About This Chapter
Scientific Problem Solving - Chapter Summary
A key aspect of science is the ability to solve problems using scientific research, experimentation, and the scientific method. You can learn about this subject by reading or watching the text and video lessons included in this chapter. Lesson topics cover such areas as scientific observation, research variables, and event probability. Our instructors have extensive expertise in these areas, and they share their scientific knowledge with you in a convenient online format. Some of the specific topics you'll learn about include:
- Key components of scientific research
- How the scientific method can be iterative
- Types of research methods and writing research questions
- Surveys, interviews and case studies
- Experimental design methods
- Independent and dependent variables
- Experimental groups
- Probability of dependent and independent events
- Non-probability and probability sampling
- Deductive and inductive reasoning
- Relationship between scientific observation and questioning
- Challenging scientific theory with observation
After completing each lesson, you can use the corresponding practice quiz to ensure that you have properly understood that particular scientific problem-solving topic. Once you complete the entire chapter, you can test your understanding of this subject area by taking the chapter exam. Use your personal Dashboard to keep track of your progress through the course and see what areas you've mastered.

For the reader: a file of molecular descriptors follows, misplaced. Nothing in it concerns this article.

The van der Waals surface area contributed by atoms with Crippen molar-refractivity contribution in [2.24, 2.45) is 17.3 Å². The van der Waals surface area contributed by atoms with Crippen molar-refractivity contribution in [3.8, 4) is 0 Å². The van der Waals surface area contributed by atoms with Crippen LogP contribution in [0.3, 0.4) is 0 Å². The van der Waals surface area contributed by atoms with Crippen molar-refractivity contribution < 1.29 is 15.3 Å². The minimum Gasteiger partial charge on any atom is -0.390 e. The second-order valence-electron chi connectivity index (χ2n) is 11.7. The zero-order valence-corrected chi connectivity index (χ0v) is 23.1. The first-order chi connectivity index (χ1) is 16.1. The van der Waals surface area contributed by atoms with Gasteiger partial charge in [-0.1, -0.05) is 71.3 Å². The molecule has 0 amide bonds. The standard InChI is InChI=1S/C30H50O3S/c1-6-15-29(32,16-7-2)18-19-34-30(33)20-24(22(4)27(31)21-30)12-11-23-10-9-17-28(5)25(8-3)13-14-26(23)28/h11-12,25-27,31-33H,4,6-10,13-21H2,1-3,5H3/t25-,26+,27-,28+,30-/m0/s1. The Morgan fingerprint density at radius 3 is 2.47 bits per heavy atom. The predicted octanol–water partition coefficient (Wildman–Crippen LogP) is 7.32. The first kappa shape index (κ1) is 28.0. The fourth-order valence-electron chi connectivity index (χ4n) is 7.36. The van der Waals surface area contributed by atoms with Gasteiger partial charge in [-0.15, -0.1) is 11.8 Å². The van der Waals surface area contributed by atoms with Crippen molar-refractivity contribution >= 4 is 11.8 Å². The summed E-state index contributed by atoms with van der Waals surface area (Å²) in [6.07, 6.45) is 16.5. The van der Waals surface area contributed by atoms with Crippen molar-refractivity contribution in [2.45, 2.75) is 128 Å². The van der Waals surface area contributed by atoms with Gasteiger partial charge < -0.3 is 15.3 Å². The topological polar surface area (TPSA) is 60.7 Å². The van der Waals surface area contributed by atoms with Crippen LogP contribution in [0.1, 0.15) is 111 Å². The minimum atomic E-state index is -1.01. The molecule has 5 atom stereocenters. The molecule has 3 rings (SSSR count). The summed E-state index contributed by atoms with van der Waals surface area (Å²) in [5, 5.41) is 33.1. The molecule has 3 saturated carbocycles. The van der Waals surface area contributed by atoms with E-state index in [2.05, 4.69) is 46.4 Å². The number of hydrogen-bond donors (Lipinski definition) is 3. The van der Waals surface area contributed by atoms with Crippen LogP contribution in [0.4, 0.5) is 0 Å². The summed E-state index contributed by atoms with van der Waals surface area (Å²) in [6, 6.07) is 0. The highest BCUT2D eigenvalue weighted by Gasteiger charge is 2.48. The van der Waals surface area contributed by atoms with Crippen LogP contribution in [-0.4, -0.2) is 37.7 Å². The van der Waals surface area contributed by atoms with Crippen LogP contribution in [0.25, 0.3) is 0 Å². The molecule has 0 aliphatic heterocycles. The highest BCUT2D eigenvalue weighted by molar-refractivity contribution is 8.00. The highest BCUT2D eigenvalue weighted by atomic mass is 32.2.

1. What is Scientific Research?
This lesson will discuss important components of scientific research, including the scientific method, peer review, statistical significance, and more!
2. The Iterative Nature of the Scientific Method
The scientific method is a process of steps that scientists follow, but as you move through them you may want to repeat or revisit specific ones. In this way, we can see how both the scientific method and its components are iterative.
3. What Are The Different Kinds of Research Methods?
This lesson will go over some important research methods, including observation, correlation, and experimentation, as well as examples of each type of methodology.
4. Writing Research Questions: Purpose & Examples
What is a research question, and why is it important to get it right? This lesson will explore one way to write a research question, which guides a researcher in designing his or her experiment.
5. Surveys, Interviews, and Case Studies
Researchers often have to decide how to collect data for their research. Should they ask people questions or observe them directly? This lesson will differentiate between three methods of data collection: surveys, interviews, and case studies.
6. Experimental Design in Science: Definition & Method
What are the requirements of a scientific experiment? How do scientists turn hypotheses into theories and laws? Learn the answers to these questions and more in this lesson on the design of scientific experiments.
7. Identifying & Interpreting Independent & Dependent Variables